“This stretch has been good for tailing and finning fish lately, and before the water gets too high, we might see some big crawlers up real shallow,” claimed Jay, who went on to explain that the tide might be higher than normal today due to forecasted strong southerly winds.
“If the wind comes up strong on the heels of this rising tide, it’ll flood this place pretty good, so let’s hope it lays for as long as possible,” said Jay, as he grabbed his pushpole and climbed atop the poling platform. For now, the wind was fairly light. We worked our way down the edge of an island and a couple of reds tipped their tails up immediately.
“See there? Like those fish, most of ’em will be tight to the shorelines in here,” Jay predicted. “That’s where the fiddler crabs are, so these fish will tail more and stay put for your cast a lot longer than those we see out in the open, well off the banks.”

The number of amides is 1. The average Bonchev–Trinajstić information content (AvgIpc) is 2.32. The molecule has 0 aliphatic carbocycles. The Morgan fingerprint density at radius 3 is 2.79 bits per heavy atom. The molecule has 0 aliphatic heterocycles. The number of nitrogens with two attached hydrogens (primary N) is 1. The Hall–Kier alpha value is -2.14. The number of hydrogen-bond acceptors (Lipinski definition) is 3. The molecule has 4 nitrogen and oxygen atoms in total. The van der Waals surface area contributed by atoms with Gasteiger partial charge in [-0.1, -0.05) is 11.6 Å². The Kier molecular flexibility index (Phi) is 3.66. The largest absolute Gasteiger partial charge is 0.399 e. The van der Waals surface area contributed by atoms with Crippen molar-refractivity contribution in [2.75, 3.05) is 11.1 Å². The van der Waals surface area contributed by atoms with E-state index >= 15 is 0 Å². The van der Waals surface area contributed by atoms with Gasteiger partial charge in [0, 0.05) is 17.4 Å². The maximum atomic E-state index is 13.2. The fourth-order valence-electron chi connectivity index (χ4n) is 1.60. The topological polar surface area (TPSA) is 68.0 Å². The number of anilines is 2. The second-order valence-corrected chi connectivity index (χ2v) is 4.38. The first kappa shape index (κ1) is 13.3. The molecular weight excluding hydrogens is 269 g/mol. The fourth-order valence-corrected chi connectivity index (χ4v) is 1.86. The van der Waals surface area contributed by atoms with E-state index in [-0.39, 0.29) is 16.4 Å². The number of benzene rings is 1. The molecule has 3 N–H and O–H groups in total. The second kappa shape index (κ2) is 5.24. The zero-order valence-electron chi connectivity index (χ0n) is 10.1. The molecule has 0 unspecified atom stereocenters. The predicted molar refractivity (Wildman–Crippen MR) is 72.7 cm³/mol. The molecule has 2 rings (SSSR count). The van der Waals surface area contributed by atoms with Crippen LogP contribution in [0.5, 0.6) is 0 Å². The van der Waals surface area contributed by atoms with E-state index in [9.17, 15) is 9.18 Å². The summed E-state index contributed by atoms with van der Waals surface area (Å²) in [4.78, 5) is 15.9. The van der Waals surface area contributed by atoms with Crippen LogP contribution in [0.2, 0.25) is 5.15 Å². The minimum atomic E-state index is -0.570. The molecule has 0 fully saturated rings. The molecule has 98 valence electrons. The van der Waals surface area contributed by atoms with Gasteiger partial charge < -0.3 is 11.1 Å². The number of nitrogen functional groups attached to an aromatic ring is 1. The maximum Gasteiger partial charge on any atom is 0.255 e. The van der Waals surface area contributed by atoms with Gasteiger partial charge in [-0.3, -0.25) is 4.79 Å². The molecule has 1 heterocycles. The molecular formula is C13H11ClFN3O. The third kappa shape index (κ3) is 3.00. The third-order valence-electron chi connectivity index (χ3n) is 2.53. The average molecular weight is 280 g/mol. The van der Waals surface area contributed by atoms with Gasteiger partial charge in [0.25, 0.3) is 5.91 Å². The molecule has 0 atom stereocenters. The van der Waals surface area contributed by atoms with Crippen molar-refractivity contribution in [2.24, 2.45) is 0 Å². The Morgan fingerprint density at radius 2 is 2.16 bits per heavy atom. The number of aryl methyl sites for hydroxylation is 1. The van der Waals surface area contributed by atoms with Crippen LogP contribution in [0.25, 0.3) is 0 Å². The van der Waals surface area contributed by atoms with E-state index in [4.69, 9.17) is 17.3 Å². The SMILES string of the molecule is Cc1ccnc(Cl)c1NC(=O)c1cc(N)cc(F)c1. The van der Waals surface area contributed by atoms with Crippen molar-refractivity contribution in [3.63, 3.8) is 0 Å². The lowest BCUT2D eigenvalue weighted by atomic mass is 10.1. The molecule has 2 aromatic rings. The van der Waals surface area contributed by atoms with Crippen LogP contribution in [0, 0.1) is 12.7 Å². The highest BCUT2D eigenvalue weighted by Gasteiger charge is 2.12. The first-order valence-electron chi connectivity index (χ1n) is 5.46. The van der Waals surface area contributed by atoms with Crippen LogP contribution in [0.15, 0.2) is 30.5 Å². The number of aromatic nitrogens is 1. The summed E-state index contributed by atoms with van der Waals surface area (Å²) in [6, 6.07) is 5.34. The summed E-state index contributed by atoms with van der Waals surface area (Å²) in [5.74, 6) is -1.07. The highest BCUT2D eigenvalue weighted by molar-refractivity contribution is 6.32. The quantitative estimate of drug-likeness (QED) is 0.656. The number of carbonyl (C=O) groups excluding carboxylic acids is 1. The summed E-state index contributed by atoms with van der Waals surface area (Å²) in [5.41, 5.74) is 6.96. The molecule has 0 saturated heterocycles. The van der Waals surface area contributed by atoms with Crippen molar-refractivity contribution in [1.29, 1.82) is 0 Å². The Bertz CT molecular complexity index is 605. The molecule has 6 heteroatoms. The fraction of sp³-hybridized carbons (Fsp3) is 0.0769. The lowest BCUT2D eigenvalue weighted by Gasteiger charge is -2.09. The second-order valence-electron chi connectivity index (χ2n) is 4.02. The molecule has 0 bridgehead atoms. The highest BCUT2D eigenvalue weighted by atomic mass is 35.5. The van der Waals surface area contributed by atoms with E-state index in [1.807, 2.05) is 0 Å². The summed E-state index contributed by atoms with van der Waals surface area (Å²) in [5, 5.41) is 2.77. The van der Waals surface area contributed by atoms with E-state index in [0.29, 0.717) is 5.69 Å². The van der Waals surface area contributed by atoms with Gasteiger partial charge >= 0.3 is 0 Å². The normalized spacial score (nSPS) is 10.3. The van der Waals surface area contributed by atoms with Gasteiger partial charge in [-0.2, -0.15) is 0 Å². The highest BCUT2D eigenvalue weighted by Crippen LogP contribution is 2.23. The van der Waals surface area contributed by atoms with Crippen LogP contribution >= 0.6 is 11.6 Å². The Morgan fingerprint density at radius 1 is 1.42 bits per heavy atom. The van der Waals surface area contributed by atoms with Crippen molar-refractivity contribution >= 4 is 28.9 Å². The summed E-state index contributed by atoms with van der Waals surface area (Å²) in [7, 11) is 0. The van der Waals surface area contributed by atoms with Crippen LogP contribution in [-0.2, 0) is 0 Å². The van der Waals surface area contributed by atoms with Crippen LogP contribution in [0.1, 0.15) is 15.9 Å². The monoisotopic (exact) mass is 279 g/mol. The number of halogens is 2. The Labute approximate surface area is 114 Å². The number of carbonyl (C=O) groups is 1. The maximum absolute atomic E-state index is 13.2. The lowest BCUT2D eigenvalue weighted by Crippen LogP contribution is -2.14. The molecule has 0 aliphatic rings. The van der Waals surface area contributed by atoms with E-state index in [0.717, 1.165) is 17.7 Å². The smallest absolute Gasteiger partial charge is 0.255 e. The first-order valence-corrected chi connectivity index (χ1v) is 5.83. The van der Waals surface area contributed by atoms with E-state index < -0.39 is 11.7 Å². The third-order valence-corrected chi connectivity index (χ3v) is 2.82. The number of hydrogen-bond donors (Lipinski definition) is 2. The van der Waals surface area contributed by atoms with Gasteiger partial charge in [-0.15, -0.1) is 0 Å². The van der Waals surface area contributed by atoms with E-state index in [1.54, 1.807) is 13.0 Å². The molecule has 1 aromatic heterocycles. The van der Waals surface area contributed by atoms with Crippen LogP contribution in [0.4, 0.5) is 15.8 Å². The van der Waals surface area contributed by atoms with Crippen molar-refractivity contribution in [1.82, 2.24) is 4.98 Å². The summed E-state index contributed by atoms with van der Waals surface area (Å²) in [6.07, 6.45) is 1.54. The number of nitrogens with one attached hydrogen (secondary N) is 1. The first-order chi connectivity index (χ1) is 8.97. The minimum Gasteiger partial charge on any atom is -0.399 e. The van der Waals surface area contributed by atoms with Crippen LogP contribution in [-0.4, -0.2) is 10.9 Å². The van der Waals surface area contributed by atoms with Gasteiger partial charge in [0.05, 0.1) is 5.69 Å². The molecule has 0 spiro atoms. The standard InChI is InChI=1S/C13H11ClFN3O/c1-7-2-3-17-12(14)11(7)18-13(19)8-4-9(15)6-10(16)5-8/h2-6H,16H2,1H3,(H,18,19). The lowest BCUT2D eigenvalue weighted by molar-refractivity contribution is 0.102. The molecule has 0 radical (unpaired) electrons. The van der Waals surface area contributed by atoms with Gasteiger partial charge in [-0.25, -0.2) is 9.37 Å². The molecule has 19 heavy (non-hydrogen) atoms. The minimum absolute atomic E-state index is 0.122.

After another pole stroke or two, I signaled to Jay that we were plenty close for my cast. Though I don’t cast spoon flies for Florida reds, Jay’s black-and-red spoon fly turned over smartly and plinked in within a foot of the fish’s business end. I made one slow strip, and the red’s tail went down. After a second strip, the water humped, then a jolt. I dug the fly home and my first bayou red awoke its neighbors with a showy, splashy surge. The 6-pounder got into my backing a bit, after which I hand-stripped it in, while watching another half-dozen or so unseen fish wake off a short distance before settling down.
Richard Kernish kept tabs on their whereabouts while I plucked the fly free and released my fish. We traded fly shots for the next half-hour, landing a few more medium size reds and losing a couple more before somebody switched on the fan. The weatherman was on target—the winds had arrived. The tidal current picked up noticeably within the hour. By midmorning, wind-foam lined the surface in rows, a high veil of clouds scudded the sun, water piled into the marsh, and the marsh was a gray world again.